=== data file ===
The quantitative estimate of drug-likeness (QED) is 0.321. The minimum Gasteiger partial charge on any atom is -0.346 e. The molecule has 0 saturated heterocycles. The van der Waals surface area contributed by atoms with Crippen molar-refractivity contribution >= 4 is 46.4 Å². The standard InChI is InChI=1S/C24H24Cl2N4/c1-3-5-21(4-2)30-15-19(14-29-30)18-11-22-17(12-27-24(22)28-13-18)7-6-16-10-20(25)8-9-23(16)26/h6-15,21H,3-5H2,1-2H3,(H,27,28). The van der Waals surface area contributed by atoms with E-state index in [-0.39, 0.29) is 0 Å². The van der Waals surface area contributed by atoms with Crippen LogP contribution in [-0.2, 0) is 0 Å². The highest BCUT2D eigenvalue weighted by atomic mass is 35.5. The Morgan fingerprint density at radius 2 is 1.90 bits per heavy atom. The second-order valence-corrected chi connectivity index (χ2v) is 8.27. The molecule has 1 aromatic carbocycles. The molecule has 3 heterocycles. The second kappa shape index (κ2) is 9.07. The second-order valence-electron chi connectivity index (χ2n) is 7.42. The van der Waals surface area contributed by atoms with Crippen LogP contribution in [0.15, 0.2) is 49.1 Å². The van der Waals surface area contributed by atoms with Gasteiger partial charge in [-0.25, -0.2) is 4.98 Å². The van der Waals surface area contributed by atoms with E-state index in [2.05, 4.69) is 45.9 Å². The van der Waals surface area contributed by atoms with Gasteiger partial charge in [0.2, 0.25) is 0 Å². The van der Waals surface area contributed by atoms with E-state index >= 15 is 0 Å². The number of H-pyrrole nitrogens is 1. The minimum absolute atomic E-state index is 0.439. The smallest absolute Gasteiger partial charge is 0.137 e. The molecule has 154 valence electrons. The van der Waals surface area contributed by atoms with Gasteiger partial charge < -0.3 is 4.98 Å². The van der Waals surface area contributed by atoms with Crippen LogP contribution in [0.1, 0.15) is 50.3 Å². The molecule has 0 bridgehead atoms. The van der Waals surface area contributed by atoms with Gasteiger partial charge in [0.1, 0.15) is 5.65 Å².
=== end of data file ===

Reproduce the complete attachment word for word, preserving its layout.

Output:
The quantitative estimate of drug-likeness (QED) is 0.321. The minimum Gasteiger partial charge on any atom is -0.346 e. The molecule has 0 saturated heterocycles. The van der Waals surface area contributed by atoms with Crippen molar-refractivity contribution >= 4 is 46.4 Å². The standard InChI is InChI=1S/C24H24Cl2N4/c1-3-5-21(4-2)30-15-19(14-29-30)18-11-22-17(12-27-24(22)28-13-18)7-6-16-10-20(25)8-9-23(16)26/h6-15,21H,3-5H2,1-2H3,(H,27,28). The van der Waals surface area contributed by atoms with E-state index in [-0.39, 0.29) is 0 Å². The van der Waals surface area contributed by atoms with Crippen LogP contribution in [-0.2, 0) is 0 Å². The highest BCUT2D eigenvalue weighted by atomic mass is 35.5. The Morgan fingerprint density at radius 2 is 1.90 bits per heavy atom. The second-order valence-corrected chi connectivity index (χ2v) is 8.27. The molecule has 1 aromatic carbocycles. The molecule has 3 heterocycles. The second kappa shape index (κ2) is 9.07. The second-order valence-electron chi connectivity index (χ2n) is 7.42. The van der Waals surface area contributed by atoms with Crippen LogP contribution in [0.15, 0.2) is 49.1 Å². The van der Waals surface area contributed by atoms with Gasteiger partial charge in [-0.25, -0.2) is 4.98 Å². The van der Waals surface area contributed by atoms with E-state index in [2.05, 4.69) is 45.9 Å². The van der Waals surface area contributed by atoms with Gasteiger partial charge in [0.2, 0.25) is 0 Å². The van der Waals surface area contributed by atoms with E-state index >= 15 is 0 Å². The number of H-pyrrole nitrogens is 1. The minimum absolute atomic E-state index is 0.439. The smallest absolute Gasteiger partial charge is 0.137 e. The molecule has 154 valence electrons. The van der Waals surface area contributed by atoms with Gasteiger partial charge < -0.3 is 4.98 Å². The van der Waals surface area contributed by atoms with Crippen LogP contribution in [0.1, 0.15) is 50.3 Å². The molecule has 0 bridgehead atoms. The van der Waals surface area contributed by atoms with Gasteiger partial charge in [0.1, 0.15) is 5.65 Å².